1. Get your copyrights and trademarks sorted.
First, make sure your primary branding assets are available in all the countries you want to operate in. Check that your name isn’t being used by anyone else or even one that’s too similar. After all, you don’t want to drive traffic to your competitor accidentally! Ensure you have an available domain name too, as this is going to serve as your online storefront. Make your name easy to remember, but ensure it’s unique.
Once you’ve picked your name, trademark it. Make sure to do this in all the markets you plan to operate in. You don’t want to be super successful in five years only to realize someone has already trademarked your name and set up shop in China.
The same goes for your logo. Make sure you get a logo designed that’s completely original and get it trademarked as well. This is your brand and you don’t want to allow others to impersonate you.
Lastly, when setting up your website make sure you’re using licensed or original images, fonts, or other assets. Just like you don’t want others taking images off your site, you shouldn’t be using photos without the artist’s permission. Make sure your licenses are all sorted before you launch your site. Otherwise, you may be dealing with a stern cease and desist letter, with threats of further action.
2. Check to see if you need a license.
Even if you’re only going to be operating online without a physical store location, don’t think you won’t be required to get a license to operate. These licensing requirements vary by location and industry, so make sure you are aware of what is required for your business before opening up.
3. Apply for “Safe Harbor” protection.
Anyone can write anything in the comments section on your blog or products page. In order to protect yourself from copyright infringement (for example, if someone puts a link to a pirated copy of the newest Marvel movie in the comments) you need to register for “safe harbor” protection. It’s pretty easy to apply for this, as you just have to submit a simple form on the U.S. Copyright website. It’s not something you may ordinarily consider when opening an online store, but it could save you from legal trouble that is no fault of your own.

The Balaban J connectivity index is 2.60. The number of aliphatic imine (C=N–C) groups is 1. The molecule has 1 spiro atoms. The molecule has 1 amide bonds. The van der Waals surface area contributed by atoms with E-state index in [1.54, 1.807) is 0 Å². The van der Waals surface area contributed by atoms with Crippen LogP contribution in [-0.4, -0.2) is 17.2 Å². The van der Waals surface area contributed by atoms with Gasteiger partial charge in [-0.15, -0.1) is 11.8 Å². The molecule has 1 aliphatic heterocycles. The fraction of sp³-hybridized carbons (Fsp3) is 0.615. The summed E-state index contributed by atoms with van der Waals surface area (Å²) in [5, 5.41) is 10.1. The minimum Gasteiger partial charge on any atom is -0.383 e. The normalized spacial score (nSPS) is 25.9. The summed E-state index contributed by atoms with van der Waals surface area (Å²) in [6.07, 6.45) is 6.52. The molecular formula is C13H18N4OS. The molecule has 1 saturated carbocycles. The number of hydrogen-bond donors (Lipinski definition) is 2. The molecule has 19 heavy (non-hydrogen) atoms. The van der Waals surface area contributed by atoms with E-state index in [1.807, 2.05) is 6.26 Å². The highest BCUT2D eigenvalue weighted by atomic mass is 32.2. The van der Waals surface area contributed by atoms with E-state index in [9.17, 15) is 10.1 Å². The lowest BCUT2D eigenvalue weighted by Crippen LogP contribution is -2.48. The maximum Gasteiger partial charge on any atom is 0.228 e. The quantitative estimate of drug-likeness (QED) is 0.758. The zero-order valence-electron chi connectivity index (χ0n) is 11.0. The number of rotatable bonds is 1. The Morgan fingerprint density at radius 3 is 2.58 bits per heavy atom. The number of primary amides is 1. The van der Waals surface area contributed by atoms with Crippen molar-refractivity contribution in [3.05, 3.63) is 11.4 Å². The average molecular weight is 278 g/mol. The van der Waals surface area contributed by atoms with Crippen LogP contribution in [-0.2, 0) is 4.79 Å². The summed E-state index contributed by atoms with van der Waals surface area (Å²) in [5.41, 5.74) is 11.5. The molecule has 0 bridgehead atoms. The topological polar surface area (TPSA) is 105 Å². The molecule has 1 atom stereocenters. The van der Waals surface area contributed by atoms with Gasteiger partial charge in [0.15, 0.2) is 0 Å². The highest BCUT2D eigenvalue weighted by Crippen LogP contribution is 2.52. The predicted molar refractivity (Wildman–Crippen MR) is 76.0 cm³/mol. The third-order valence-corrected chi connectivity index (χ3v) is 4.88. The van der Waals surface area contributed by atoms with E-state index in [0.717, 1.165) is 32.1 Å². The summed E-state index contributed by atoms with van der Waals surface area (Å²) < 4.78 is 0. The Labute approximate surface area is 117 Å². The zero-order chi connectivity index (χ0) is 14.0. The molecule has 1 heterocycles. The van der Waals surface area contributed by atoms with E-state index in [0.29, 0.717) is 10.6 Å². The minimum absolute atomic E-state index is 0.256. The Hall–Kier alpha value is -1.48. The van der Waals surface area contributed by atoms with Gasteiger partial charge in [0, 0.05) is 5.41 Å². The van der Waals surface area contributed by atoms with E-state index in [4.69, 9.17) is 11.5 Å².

4. Create a Terms page.
A Terms and Conditions or Term of Use page is really important to have for any website, but especially an eCommerce store. Here you will discuss all your policies like returns and refunds, but also what governing law your business falls under. These terms are really important because they protect you from liability. Getting a legal professional to help you draft these is a really good idea, as they will be unique to each business. BizCounsel is a good place to look for an eCommerce lawyer who can help you at rates to suit your budget.
6. Keep track of shipping restrictions.
Since you’re operating an online store you’ll be shipping all your products. While it might be obvious that most carriers won’t take anything illegal or things like live animals, other prohibited products might not be things you would normally consider. Some restricted items that appear on carrier lists include:
Fresh fruits and vegetables
It’s a good idea to check with your shipping company to see what items are prohibited. If any of your products are among those, check with other carriers as they can have different restrictions.
7. Implement Age Restrictions
When you’re running any website, you need to be extra careful about any data collection for minors under 13. The Children’s Online Privacy Protection Act (COPPA) spells out these regulations in detail, so it’s an important one to review.
If you’re selling any age restricted products online, you also need to implement some kind of age verification system to ensure your customers are of age. If you are exporting something like alcohol, you should familiarize yourself with the age verification laws in the other countries that you’re selling to as well.
8. Stay on top of credit card security.
Online vendors are high targets for hackers and data breach is not a term you want associated with your business. When dealing with private financial information you need to ensure you’re implementing the highest standards and keeping your website infrastructure updated regularly.
You need to make sure you are PCI compliant, which means not only are you using secure and encrypted methods for checking out, but that you’re also not keeping hard copies of customer financial information in your office.
Take the guesswork out of eCommerce law and get started with a BizCounsel Approved Attorney today!